On April 16, 17 and 18 Eastern Washington University hosted the National Conference of Undergraduate Research. English Majors Terra Ojeda (’15), Maggie Montague (’15) and Nick Avery (’16) presented their papers as part of the event.
Avery’s paper entitled “Searching for Anna in Anna Karenina” is a feminist analysis of Tolstoy’s classic novel that examines Anna as a non-allegorical character who challenges patriarchal values, and whose death is the result, not of moral wrong, but of flawed cultural modes.
Ojeda’s paper “An Animalistic and Supernatural Form of Justice” examines the flaws in the human justice system in Edgar Allen Poe’s “The Black Cat,” redefining justice as an act of supernatural intervention. Ojeda compares this reading to her reading of Poe’s “Murders at the Rue Morgue” to develop an argument that attempts to address the central flaws in the American Justice system.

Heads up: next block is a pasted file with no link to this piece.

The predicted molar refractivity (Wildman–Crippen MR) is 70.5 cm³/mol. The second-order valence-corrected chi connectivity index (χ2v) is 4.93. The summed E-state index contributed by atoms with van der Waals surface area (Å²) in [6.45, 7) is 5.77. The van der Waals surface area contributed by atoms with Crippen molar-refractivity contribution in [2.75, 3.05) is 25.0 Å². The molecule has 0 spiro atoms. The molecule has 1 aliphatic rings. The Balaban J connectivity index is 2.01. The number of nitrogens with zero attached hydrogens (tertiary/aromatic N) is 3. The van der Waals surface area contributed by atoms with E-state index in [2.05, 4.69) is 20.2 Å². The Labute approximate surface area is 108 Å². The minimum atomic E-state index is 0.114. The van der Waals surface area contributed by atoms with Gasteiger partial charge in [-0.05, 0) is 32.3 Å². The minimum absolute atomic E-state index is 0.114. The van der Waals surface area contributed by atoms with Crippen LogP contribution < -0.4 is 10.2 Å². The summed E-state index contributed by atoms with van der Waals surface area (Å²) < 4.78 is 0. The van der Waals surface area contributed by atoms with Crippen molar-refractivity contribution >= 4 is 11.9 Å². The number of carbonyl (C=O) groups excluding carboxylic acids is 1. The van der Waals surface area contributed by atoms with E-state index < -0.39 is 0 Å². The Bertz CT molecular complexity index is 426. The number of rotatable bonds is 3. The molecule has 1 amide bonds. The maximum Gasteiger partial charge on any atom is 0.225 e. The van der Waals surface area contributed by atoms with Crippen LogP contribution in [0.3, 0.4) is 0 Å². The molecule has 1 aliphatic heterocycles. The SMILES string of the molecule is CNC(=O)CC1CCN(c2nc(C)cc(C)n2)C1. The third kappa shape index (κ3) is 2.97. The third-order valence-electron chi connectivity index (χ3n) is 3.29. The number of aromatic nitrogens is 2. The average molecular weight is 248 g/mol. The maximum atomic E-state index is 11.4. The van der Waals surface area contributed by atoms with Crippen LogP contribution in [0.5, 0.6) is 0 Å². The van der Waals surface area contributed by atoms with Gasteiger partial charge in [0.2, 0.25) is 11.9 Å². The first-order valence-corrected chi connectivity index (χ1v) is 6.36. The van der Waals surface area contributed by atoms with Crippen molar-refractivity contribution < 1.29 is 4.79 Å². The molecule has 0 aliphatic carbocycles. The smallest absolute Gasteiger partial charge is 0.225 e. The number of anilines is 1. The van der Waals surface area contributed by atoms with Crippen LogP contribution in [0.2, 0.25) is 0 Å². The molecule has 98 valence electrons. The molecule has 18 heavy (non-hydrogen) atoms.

Montague’s paper, “Perhaps Liars Do Prosper; An Exploration of Trickery and Heroism in Charles Brockden Brown’s Weiland” aligns the mysterious character Carwin with the trickster archetype, arguing that he is both a selfish, sexually driven character and a cultural hero who forces readers to reconsider the flaws in human reason and faith.
To read full abstracts of these papers, visit the NCUR website.